C.D. Wright: Poems born in prison - In "One Big Self: Prisoners of Louisiana," the late poet and Professor of English C.D. Wright portrays voices and stories of incarcerated persons in three Louisiana penal institutions. Of the state prison at Angola - The Farm - Wright says, "If not for the wire and the guardhouse, you could think you were at a college."

If not art, then what?  - on arts programs in Pennsylvania, California and New York, three states that provide arts programs for their inmates.

InsideOUT Writers
and the Alethos Foundation  -  California-based writing project, with the mission, "performed by professional writers [of teaching] creative writing to incarcerated and at-risk youth so as to discourage youth violence, building in its place a spirit of honest introspection, respect of others, and a love of learning." 

The Medea Project- theatre for incarcerated women; part of the San Francisco-based arts organiziation Cultural Odyssey

Prison Creative Arts Project of the University of Michigan, "committed to original work in the arts in Michigan Correctional Facilities. Our purpose is to enhance creative opportunities for inmates and to bring them the benefits and skills that come with each art. We attempt to provide the best possible and most
positive programs, and we work closely with each facility to ensure that this happens."

Space in Prison for the Arts and Creative Expression
(SPACE) was founded in 1992 by a group of women from Brown University interested in working in the Women's Division of the Rhode Island Adult Correctional Institution. After 6 years of experimentation and evolution, the program has grown to offer both theater, creative writing, and visual arts workshops to inmates of the medium and minimum security facilities, the drug rehabilitation program, and the Training School for juveniles. The program is no longer supported by the Swearer Center for Public Service.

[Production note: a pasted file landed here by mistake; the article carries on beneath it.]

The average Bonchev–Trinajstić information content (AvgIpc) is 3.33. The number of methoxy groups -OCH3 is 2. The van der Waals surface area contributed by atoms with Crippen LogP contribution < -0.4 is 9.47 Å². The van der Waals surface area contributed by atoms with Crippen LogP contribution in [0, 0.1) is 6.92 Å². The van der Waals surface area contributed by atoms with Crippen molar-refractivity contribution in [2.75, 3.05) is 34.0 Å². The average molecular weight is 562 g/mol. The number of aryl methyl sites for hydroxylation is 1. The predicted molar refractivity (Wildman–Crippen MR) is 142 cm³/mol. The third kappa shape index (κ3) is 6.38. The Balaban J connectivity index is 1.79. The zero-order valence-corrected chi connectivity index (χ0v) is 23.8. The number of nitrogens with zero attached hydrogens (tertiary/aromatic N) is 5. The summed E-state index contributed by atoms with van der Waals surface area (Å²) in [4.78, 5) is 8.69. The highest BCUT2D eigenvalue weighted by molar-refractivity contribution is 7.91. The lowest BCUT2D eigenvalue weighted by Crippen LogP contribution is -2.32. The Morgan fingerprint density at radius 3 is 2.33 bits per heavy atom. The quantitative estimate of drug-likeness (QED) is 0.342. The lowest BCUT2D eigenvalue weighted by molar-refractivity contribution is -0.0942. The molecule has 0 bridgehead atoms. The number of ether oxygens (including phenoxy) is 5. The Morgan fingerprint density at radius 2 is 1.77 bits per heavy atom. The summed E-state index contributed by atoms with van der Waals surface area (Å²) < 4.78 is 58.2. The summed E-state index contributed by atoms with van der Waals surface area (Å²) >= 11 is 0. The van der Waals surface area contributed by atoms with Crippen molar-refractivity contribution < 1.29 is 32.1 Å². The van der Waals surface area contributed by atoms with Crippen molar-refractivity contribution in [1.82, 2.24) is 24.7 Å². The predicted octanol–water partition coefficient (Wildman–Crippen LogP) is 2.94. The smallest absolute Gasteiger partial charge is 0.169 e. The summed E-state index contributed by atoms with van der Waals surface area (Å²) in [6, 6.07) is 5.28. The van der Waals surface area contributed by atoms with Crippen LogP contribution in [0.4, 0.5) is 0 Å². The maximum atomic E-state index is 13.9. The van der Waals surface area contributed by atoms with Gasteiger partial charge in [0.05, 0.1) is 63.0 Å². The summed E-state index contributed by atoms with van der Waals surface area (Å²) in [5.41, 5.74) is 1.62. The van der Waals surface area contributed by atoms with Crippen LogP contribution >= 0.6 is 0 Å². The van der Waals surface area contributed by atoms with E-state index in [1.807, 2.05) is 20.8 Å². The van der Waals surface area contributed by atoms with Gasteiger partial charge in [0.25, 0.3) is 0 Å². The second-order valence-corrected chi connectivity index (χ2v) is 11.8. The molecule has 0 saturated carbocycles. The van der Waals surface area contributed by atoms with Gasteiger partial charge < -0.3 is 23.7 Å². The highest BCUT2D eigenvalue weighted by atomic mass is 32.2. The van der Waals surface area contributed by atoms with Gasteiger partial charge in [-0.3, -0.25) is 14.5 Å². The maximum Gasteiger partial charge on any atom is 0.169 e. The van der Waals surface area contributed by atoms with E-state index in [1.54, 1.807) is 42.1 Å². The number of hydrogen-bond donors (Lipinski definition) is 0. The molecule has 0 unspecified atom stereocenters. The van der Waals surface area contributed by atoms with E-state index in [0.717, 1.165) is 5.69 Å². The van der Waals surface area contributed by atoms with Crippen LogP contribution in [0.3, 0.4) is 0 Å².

an article about SPACE, initially posted at the now-defunct at idealistoncampus -

What I Want my Words to do to You - POV documentary by Madeleine Gavin, Judith Katz, and Gary  Sunshine to air December 16, 2003: "The film focuses on a writing group led by Eve Ensler at the Bedford Hills Correctional Facility. Ensler's classes have given birth to a powerful writing community in which women from strikingly different strata of society, all of whom are  serving long sentences, help each other tell their  stories. The film documents both the ... personal journey undertaken by the inmates to find and understand the words they need to use, and the power of those words to move the wider world. "


The Orange in the Orange : A Novella & Two Stories by Fielding Dawson, Jan 1995 - author draws on his experiences as facilitator of prison writing program